You can buy a copy of Aarti Paarti: An American Kitchen with an Indian Soul here, or you can enter to win one for free from FN Dish. We’re giving five lucky, randomly selected readers each a copy of Aarti Paarti, and all you have to do to enter to win one is leave a comment below telling us your favorite recipe from Aarti (must include recipe URL). Need inspiration? Flip through her recipes here.
Fall’s harvest may be beautiful to look at, but it’s also nutritious fuel for colder days. Keeping these seasonal treats on hand will help keep you feeling more energized as the cooler weather sets in.
Sweet and delectable pumpk...
Hot Links We’re Loving:
- You may have been proud of your apple-picking loot at the farm, but if you ran out of ways to use the bounty after baking a crisp and a pie, try serving the fruit in this Kale Salad with Sauteed Apples from Brooklyn Supper.
- Even in the name of Octoberfest, guzzling pint after pint can be taxing (and beer-belly-inducing). Take your brew differently — and arguably more responsibly — with Spiced Octoberfest Beer Bread by Savory Simple.
- Those stuck with a loaf of stale bread should follow Sunday Morning Banana Pancakes‘ lead and put a seasonal spin on bread salad with Pumpkin Seed Panzanella.
- Like the stuffed pizza crusts and stuffed peppers before it, Toasty Biscuit‘s Double Chocolate Caramel-Stuffed Cookies are better than your average treat, all thanks to that nice surprise inside.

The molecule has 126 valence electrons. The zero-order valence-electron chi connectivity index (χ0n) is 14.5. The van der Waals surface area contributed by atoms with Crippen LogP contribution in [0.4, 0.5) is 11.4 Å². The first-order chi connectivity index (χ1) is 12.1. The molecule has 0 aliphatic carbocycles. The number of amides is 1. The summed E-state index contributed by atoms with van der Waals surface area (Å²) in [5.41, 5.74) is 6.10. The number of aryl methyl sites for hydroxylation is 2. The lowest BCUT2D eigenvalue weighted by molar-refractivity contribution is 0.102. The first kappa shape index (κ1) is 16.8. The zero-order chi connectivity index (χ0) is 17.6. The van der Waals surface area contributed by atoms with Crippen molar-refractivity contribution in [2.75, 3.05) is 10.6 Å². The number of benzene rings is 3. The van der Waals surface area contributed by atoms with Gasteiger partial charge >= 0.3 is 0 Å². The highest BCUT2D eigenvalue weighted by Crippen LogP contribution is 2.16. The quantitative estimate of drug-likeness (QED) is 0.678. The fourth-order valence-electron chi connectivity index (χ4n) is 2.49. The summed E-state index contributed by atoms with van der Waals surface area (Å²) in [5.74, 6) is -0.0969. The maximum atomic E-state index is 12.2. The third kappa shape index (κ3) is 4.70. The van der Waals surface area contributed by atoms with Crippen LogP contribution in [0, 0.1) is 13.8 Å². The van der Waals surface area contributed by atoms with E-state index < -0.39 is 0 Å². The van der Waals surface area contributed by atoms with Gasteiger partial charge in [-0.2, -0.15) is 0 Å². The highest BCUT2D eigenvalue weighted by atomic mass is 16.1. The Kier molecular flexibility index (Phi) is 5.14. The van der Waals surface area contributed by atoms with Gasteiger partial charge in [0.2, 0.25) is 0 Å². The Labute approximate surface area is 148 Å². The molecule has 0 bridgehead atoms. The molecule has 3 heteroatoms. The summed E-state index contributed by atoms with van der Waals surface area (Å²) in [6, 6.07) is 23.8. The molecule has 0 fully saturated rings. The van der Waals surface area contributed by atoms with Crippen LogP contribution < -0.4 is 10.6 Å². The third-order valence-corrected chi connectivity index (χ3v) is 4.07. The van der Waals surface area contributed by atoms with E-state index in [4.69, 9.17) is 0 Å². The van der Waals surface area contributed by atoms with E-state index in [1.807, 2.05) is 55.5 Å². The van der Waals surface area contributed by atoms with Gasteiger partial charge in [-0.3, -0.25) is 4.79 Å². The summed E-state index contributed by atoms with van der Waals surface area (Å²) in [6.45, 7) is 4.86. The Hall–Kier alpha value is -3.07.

- Salted caramel gets a fall splash of cider in Cider Pancakes with Apples and Cider-Salted Caramel by Spicy Ice Cream. With cider in the pancakes, this one proves that brunch is better with booze.
October is an exciting month in the agriculture world, as peaches and corn give way to apples and pumpkins, prime for the picking. And in certain vine-filled valleys, it’s a lush time, indeed: the grape harvest. On a recent visit to Willamette Valley — Oregon’s up-and-coming wine region known for its bold Pinot Noirs and crisp Chardonnays — we learned that an unusually warm summer had sped up the growing and ripening process, resulting in an earlier harvest. Lucky for us, that meant we were able to get up close and personal with those big, juicy grapes.
To learn all about the harvest process — and see how varying microclimates within a 10-mile radius can yield entirely different grapes — we visited a few different wineries. We checked in with Winemaker Melissa Burr from Stoller Family Estate as she sampled some of the new juices coming off of the vines, and toured Sokol Blosser and Penner-Ash wineries to see how their harvests were progressing.
There are very few ingredients that can add to a dish what fresh fennel can add. It’s got a hint of sweetness, a nice crunch and a refreshing flavor. Known for being eaten raw as a palate cleanser at the end of a big Italian meal, it can be prepared or eaten just about any way you can imagine. Take these recipes, for example: roasted fennel in pasta, fennel salad and even a fennel slaw. Try out a few of these and before you know it you’ll be adding fennel into all kinds of things this fall.
Baked Penne with Fennel: When you think of creamy baked pasta, you don’t necessarily think of light flavors. But fennel can add the perfect soft flavor to just about anything — including this creamy baked penne. With pancetta, heavy cream and three different cheeses, the dish definitely benefits from the fennel’s subtle flavor.
You may think smoothies are just for summer’s ripest berries, but blend a harvest of fall pears and plums into a mousse-like whip with almond milk, almond butter and cinnamon and you may never go back to berries. Not only is this smoothie vega...